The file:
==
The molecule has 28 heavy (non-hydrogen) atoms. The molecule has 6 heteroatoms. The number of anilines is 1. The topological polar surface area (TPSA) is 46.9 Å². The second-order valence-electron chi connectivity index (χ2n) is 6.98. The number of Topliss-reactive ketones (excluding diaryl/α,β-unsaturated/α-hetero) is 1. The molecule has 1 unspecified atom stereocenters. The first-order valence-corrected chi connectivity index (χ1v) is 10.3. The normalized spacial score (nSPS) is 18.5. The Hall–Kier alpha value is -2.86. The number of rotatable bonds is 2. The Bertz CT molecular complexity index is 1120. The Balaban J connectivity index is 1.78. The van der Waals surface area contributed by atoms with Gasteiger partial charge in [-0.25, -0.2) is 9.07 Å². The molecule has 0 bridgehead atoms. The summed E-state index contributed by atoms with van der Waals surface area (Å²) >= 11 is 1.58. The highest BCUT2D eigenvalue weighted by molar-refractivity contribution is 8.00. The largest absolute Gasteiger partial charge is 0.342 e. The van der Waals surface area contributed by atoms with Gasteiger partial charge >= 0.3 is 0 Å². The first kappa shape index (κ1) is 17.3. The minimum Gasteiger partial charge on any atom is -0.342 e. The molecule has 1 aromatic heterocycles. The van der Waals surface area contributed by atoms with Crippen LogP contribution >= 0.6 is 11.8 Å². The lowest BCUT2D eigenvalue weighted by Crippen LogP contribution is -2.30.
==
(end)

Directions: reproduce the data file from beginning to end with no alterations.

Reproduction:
The molecule has 28 heavy (non-hydrogen) atoms. The molecule has 6 heteroatoms. The number of anilines is 1. The topological polar surface area (TPSA) is 46.9 Å². The second-order valence-electron chi connectivity index (χ2n) is 6.98. The number of Topliss-reactive ketones (excluding diaryl/α,β-unsaturated/α-hetero) is 1. The molecule has 1 unspecified atom stereocenters. The first-order valence-corrected chi connectivity index (χ1v) is 10.3. The normalized spacial score (nSPS) is 18.5. The Hall–Kier alpha value is -2.86. The number of rotatable bonds is 2. The Bertz CT molecular complexity index is 1120. The Balaban J connectivity index is 1.78. The van der Waals surface area contributed by atoms with Gasteiger partial charge in [-0.25, -0.2) is 9.07 Å². The molecule has 0 bridgehead atoms. The summed E-state index contributed by atoms with van der Waals surface area (Å²) >= 11 is 1.58. The highest BCUT2D eigenvalue weighted by molar-refractivity contribution is 8.00. The largest absolute Gasteiger partial charge is 0.342 e. The van der Waals surface area contributed by atoms with Gasteiger partial charge >= 0.3 is 0 Å². The first kappa shape index (κ1) is 17.3. The minimum Gasteiger partial charge on any atom is -0.342 e. The molecule has 1 aromatic heterocycles. The van der Waals surface area contributed by atoms with Crippen LogP contribution >= 0.6 is 11.8 Å². The lowest BCUT2D eigenvalue weighted by Crippen LogP contribution is -2.30.